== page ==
"THE IPHONE 7 PLUS COULD NOT KEEP UP WITH THE GALAXY NOTE 8"From a standard camera’s perspective, the Galaxy Note 8 is very close to its Galaxy S8/S8+ cousin, which was until now our “Best Phone Camera” pick. However, with the additional lens and the portrait mode (among many other things), the Note 8 becomes the de-facto best camera of the Galaxy family.
I tested it against the iPhone 7 Plus, the XPERIA XZ Premium and the new LG V30. The V30 is a serious challenger (more tests to come), but the divergence in dual-camera use will make it a lifestyle choice, more than a technical choice. The iPhone 7 Plus could not keep up with the Galaxy Note 8, so it’s time for the iPhone 8 to show up, and we’re just days away from that.
With a 3300 mAh battery, the Galaxy Note 8 has a very decent battery size, but the average battery capacity size is ~3705 mAh for the 6.3” – 6.4” smartphone category (we looked at these phones: Lenovo Phab2 Pro, Lenovo Phab2 Plus, Lenovo Phab2, Xiaomi Mi Mix, LeEco Le Max, LeEco Le Max Pro, Samsung Galaxy Note 8).
The justification here is that the Note 8 is much smaller than most of these phones – sometimes by as much as 63% in volume (Phab 2 Pro). The Xiaomi Mi Mix is the one in this group to have the best capacity for its size.
- Xiaomi Mi Mix : 701 mAh/cubic inch (CI)
- Galaxy S8+ : 605 mAh/CI
- Note 8: 518 mAh/CI
- Le Max Pro : 448 mAh/CI
- Phab 2 Pro : 389 mAh/CI
The bottom-line is: the Galaxy Note 8’s slim design and the internal pen do have a consequence on the battery capacity. I would venture to say that digital pen enthusiasts will not be deterred by this because they have fast-charging and wireless charging options. But the Galaxy Note is no longer Samsung’s high-capacity phone, the Galaxy S8+ is.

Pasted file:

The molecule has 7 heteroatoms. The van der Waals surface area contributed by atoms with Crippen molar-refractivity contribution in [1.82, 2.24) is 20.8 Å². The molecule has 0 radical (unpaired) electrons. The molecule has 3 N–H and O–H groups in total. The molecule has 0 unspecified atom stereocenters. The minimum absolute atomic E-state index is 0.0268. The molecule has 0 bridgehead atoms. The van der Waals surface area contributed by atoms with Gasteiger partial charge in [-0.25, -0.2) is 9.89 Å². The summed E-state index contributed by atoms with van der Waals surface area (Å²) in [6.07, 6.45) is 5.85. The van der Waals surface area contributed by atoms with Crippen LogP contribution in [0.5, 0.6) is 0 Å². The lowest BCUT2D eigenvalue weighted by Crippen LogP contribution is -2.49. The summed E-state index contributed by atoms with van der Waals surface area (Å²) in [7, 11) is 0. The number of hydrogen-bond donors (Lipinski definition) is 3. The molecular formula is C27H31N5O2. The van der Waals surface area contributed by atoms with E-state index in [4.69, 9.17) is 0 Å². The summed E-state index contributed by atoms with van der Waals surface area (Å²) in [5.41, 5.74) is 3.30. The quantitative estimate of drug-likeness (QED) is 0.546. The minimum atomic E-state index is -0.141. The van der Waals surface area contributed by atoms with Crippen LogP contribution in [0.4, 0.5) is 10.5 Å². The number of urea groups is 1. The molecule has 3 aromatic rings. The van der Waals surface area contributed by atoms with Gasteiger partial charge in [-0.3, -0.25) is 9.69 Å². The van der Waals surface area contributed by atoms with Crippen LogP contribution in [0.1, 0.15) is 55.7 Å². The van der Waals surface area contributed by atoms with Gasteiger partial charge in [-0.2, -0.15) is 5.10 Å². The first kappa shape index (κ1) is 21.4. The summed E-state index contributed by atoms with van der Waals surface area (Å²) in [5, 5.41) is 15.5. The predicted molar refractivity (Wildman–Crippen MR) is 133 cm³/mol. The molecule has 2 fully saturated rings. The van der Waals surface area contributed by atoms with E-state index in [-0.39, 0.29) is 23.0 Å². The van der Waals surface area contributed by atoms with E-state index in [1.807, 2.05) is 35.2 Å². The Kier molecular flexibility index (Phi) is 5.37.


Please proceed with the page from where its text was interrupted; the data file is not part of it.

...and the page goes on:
Fast-charging is a must-have feature on all phones. We have not yet run charging speed tests on the Galaxy Note 8, but we expect it to reach a charging speed of ~50 mAh/mn (1500 mAh/30mn). This is how most great phones perform, including recent Samsung Galaxy Phones.
The notable exceptions to this are the Huawei Mate 9 (77 mAh/mn) and the OnePlus 5 (65 Mah/mn) — both are using a proprietary charging technology, which was obviously not Samsung’s Fast Charge, and not Qualcomm’s Quick Charge either.
Since this is the Galaxy Note series, some of you may wonder about the battery safety. It seems that Samsung has learned its lesson and so far the new safety measures put in place have ended the battery issues. A Note 7 derivative has returned to the market as the “Galaxy Note Fan Edition,” and no systemic battery problems were discovered.
The Galaxy Note 8 has wireless charging built-in, which is a convenient feature if you want to charge your phone in any static location (even in your car), without having to connect/disconnect the USB-C cable. The charging isn’t as fast as with the wired charger, but it is undeniable that some users will find it highly convenient.
The fact that wireless charging is integrated makes it truly usable. Using a case to get wireless charging is a losing proposition for anyone who wants to see the industrial design in its full glory.
In the USA, the main processor is a Snapdragon 835. Despite all rumors to the contrary, Samsung isn’t getting a special version of the chip or some upgrade. The Snapdragon 835 software should be very stable by now, and Samsung has ample experience with it because the Galaxy S8 was the first phone using that chip. In other markets, Samsung may use its own Exynos 9 chip instead. In the past, the use experience was sufficiently similar that the difference didn’t cause any stir.